The settlement history of the Iberian Peninsula during the Upper Palaeolithic was influenced by diverse geographic and climatic conditions. An increase of site density from the early to the late Upper Palaeolithic can be observed – with a higher concentration of sites in the northern regions and in coastal areas of the Peninsula, while the interior and the southern areas were sparsely populated. Only the Solutrean period displays a similar number of human settlement sites in the North and South, as well as an increase of sites in the interior of the Iberian Peninsula (Schmidt et al. 2012).
According to literature, a comparable pattern is visible for the distribution of rock art sites. During most of the Upper Palaeolithic periods mainly the northern and coastal areas show a greater artistic expression than the South or the interior of the Iberian Peninsula – with one exception during the Solutrean when an explosion of rock art sites can also be observed in the southern and interior regions (Bicho et al. 2007).
Does a correlation between demographic and artistic expansion exist? To answer this question, a diachronic and spatial analysis of rock art and occupation sites during the Solutrean and Magdalenian in different regions of Iberia will be carried out. Mapping and interpolation of the data with Kernel Density Estimation could reveal changes in site distribution and frequency. This spatio-temporal multivariate approach furthermore provides estimates of relative population densities and reconstructs land-use patterns (Grove 2011).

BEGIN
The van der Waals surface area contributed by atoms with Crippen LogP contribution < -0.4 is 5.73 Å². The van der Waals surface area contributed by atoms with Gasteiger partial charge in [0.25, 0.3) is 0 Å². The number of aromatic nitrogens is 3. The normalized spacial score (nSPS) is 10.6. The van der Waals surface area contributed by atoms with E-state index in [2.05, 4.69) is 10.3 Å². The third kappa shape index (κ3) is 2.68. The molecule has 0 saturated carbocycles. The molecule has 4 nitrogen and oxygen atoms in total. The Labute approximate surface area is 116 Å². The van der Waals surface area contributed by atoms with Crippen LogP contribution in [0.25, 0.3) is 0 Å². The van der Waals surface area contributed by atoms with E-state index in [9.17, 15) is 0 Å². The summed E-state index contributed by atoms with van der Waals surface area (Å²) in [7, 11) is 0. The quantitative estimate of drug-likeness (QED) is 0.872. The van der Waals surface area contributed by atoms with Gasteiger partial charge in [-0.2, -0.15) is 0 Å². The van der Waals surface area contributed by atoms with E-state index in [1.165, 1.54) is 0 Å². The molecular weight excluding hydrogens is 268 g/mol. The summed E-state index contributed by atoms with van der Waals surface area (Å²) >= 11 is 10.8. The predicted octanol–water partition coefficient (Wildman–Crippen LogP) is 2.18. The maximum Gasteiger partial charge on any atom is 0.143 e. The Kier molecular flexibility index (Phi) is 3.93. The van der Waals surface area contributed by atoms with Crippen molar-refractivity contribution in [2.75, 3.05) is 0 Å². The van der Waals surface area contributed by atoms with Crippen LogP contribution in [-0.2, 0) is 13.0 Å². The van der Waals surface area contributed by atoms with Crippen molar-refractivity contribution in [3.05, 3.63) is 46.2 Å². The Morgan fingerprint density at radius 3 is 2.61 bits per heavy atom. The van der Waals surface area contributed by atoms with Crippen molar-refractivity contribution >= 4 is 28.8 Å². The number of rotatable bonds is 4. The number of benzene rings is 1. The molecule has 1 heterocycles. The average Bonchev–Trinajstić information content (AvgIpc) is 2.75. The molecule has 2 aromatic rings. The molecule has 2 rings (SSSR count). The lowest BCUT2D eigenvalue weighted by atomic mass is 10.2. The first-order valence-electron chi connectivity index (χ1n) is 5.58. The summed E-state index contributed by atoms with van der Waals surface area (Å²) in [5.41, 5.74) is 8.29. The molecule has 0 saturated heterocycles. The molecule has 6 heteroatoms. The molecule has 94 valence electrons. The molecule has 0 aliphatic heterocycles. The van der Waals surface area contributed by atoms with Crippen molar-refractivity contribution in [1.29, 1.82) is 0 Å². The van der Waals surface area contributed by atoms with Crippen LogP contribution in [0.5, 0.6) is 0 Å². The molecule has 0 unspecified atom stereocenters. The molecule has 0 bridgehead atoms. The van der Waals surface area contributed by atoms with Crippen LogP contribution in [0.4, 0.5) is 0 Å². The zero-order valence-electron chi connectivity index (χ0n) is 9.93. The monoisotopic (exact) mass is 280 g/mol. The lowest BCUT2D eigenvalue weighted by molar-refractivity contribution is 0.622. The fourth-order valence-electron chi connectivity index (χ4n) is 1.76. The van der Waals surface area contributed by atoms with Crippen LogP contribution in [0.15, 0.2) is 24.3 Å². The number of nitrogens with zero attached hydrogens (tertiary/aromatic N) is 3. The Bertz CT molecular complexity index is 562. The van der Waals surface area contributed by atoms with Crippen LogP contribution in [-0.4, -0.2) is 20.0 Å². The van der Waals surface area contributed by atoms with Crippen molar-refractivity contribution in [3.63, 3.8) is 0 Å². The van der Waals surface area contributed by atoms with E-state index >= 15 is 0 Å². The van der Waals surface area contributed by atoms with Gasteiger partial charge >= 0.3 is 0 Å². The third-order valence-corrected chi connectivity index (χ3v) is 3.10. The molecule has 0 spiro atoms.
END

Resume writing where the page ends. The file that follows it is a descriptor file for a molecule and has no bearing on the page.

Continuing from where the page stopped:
The objective of this analysis is to determine demographic and artistic centres of human settlements and show the diffusion and mobility of the hunter-gatherer groups during the later periods of the Upper Palaeolithic. Thus, a cross check between different time periods (Solutrean and Magdalenian), different regions of Iberian Peninsula (North and South) and spatial (settlement) and cultural data (art) is possible.
Date, Time: 30/05/2016, 14:00 h – 14:45 h